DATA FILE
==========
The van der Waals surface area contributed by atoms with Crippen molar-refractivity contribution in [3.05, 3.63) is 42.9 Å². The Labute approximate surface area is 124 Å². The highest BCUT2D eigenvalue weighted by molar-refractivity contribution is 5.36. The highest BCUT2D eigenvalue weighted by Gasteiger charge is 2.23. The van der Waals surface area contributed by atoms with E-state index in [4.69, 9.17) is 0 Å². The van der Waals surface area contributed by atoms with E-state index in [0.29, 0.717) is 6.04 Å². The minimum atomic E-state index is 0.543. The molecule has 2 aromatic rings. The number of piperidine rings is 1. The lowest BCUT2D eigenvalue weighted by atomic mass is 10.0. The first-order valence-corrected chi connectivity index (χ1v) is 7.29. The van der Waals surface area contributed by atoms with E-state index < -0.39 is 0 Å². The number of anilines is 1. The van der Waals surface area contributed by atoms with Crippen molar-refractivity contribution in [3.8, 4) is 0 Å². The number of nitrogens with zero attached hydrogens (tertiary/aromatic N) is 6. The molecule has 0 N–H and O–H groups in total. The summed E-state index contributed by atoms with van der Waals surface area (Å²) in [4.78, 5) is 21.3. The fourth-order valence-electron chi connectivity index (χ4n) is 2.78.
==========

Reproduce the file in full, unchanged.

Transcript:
The van der Waals surface area contributed by atoms with Crippen molar-refractivity contribution in [3.05, 3.63) is 42.9 Å². The Labute approximate surface area is 124 Å². The highest BCUT2D eigenvalue weighted by molar-refractivity contribution is 5.36. The highest BCUT2D eigenvalue weighted by Gasteiger charge is 2.23. The van der Waals surface area contributed by atoms with E-state index in [4.69, 9.17) is 0 Å². The van der Waals surface area contributed by atoms with E-state index in [0.29, 0.717) is 6.04 Å². The minimum atomic E-state index is 0.543. The molecule has 2 aromatic rings. The number of piperidine rings is 1. The lowest BCUT2D eigenvalue weighted by atomic mass is 10.0. The first-order valence-corrected chi connectivity index (χ1v) is 7.29. The van der Waals surface area contributed by atoms with E-state index < -0.39 is 0 Å². The number of anilines is 1. The van der Waals surface area contributed by atoms with Crippen molar-refractivity contribution in [3.8, 4) is 0 Å². The number of nitrogens with zero attached hydrogens (tertiary/aromatic N) is 6. The molecule has 0 N–H and O–H groups in total. The summed E-state index contributed by atoms with van der Waals surface area (Å²) in [4.78, 5) is 21.3. The fourth-order valence-electron chi connectivity index (χ4n) is 2.78.